We’ll focus on storage because that’s the one that we’re primarily focused on. We have an excellent relationship with an amazing operating partner that we couldn’t speak highly enough about. We’re in five deals with them. They’re fantastic. We’re focused on the storage sector. The reason why storage is so resilient during downturns is because when things go wrong, people need storage. You look at during COVID, all those restaurants that all the furniture was gone. Where does that stuff go? It goes into storage.
We narrowly avoided with the Fed action, massive recession because there was so much liquidity pumped into the market but had there been a big recession and there would have been more job loss without the safety net of the triple P and the stimulus checks. We would see negative household formation and people moving in with friends and parents. Their furniture has to go somewhere. Storage performs very well during uncertain times. That’s why we went into that because we could know with a level of certainty that no matter what happened with the economy, our investments would perform well.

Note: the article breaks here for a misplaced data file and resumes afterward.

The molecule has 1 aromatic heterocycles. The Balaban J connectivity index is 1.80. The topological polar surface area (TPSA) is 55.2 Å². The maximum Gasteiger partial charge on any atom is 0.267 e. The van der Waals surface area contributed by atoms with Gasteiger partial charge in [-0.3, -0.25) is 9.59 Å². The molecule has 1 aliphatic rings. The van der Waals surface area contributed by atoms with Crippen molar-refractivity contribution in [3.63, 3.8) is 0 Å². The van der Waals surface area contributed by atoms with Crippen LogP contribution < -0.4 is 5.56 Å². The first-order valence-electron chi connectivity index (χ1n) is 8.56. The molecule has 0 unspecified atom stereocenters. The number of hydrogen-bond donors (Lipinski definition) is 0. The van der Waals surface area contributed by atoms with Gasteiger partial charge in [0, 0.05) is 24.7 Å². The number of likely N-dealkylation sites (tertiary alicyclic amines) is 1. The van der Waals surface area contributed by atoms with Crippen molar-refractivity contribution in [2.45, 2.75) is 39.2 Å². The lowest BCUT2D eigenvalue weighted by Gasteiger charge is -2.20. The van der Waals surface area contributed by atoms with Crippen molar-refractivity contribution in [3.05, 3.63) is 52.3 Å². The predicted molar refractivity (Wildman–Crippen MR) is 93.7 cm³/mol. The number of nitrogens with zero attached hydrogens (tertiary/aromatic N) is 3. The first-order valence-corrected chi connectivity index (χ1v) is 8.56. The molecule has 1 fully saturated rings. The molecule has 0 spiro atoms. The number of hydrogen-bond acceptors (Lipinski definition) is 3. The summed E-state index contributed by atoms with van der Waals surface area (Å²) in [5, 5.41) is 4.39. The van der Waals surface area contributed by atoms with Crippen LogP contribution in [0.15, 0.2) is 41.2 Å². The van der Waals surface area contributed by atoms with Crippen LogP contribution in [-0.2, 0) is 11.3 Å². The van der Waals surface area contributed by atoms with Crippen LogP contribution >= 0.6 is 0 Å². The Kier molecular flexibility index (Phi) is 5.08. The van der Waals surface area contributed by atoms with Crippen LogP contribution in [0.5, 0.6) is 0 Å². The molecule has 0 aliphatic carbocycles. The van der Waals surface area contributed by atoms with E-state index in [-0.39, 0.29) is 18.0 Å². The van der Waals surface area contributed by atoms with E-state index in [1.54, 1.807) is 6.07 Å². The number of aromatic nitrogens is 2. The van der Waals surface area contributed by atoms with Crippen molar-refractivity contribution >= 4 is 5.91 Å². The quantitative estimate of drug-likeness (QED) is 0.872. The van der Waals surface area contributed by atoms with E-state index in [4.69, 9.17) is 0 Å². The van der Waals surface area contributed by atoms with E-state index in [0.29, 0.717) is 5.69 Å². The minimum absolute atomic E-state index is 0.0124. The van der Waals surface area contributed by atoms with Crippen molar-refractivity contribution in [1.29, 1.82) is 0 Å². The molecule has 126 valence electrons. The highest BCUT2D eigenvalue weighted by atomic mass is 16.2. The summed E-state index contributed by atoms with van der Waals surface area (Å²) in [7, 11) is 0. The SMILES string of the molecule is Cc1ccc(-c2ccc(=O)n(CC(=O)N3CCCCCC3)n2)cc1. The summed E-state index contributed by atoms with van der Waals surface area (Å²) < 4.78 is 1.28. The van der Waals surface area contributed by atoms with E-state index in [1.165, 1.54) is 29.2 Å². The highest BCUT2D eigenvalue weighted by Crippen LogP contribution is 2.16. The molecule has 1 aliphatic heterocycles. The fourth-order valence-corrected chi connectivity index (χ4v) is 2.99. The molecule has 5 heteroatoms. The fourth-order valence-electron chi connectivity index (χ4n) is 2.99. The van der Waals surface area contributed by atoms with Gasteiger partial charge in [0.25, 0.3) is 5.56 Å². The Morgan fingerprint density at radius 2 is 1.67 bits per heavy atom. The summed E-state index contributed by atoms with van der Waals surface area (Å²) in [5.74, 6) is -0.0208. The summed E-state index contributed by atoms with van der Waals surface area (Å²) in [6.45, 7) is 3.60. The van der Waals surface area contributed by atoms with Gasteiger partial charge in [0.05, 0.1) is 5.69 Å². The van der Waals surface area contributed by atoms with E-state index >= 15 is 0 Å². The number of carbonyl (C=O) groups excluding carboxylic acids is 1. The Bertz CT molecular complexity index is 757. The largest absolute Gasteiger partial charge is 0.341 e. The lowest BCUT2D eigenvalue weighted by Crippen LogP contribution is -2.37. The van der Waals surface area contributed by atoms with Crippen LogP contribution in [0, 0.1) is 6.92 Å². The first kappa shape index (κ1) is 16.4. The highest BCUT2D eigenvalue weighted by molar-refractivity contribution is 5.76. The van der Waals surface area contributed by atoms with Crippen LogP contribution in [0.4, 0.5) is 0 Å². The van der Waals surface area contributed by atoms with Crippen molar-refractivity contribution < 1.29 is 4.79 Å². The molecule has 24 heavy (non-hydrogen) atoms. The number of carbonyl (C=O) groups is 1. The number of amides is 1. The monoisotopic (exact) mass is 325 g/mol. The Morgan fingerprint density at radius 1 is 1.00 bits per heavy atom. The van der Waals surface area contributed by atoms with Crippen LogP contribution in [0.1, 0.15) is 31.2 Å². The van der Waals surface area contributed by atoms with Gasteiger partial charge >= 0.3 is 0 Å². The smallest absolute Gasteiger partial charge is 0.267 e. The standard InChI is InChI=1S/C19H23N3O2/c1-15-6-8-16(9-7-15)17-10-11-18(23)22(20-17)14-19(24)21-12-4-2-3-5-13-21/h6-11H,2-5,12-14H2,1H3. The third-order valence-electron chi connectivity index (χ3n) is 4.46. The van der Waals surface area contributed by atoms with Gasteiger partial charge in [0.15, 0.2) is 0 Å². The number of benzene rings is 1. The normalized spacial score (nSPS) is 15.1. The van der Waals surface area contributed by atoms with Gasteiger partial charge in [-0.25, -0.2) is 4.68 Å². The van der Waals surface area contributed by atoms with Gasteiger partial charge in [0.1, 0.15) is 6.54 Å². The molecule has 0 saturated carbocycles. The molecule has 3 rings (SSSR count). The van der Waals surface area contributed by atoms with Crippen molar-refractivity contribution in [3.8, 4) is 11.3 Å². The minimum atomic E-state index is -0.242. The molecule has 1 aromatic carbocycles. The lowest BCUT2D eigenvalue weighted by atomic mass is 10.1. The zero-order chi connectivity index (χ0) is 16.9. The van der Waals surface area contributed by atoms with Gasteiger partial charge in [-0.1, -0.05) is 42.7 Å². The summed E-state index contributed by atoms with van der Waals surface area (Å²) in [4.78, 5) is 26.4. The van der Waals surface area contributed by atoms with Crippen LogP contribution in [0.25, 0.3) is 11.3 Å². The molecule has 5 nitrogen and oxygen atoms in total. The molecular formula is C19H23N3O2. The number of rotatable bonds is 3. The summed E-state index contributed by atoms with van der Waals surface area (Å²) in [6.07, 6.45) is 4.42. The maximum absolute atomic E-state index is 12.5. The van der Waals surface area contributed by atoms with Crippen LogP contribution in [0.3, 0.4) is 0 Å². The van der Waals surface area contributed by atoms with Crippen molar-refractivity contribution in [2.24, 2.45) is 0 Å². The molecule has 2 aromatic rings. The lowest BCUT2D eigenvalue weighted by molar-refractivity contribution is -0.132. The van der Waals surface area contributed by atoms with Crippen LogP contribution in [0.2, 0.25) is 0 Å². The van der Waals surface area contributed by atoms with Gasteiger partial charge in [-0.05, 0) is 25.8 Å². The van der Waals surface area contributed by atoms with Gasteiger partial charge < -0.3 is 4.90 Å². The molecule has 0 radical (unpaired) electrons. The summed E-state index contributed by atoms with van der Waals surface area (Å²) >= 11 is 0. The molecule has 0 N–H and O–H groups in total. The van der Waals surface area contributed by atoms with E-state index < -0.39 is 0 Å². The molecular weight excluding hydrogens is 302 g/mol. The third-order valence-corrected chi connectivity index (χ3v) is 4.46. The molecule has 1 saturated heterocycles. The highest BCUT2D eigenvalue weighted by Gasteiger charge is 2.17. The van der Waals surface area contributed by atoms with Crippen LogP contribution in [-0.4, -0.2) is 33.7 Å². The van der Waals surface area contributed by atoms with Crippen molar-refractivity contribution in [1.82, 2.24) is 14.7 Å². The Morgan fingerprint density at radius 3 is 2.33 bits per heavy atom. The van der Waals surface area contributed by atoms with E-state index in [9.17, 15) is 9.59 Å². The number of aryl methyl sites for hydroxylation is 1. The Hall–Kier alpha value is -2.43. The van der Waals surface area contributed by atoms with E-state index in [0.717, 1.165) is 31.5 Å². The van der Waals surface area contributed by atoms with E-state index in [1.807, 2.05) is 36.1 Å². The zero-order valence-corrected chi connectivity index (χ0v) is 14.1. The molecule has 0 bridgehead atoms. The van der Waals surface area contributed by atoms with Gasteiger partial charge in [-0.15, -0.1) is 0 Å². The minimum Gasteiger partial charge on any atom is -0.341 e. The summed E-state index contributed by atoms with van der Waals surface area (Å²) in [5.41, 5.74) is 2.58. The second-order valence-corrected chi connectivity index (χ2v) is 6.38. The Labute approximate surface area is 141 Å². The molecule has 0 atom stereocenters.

Going back, we were talking about due diligence. Do you have a process on how you conduct due diligence on your deals?
Definitely. We have our CFO, Jim Morales. He does the financial due diligence and I’m more of the operational side. You want to start at the top and then work your way down. We start with the operator. We look at their internal mechanics. What team do they employ? What’s their track record? We want to see what happens when things go wrong. This particular operating partner, for example, had a tornado go through an RV park that they had closed on a month prior. This tornado tore apart the entire park. Within four months, they had the entire thing back running like clockwork.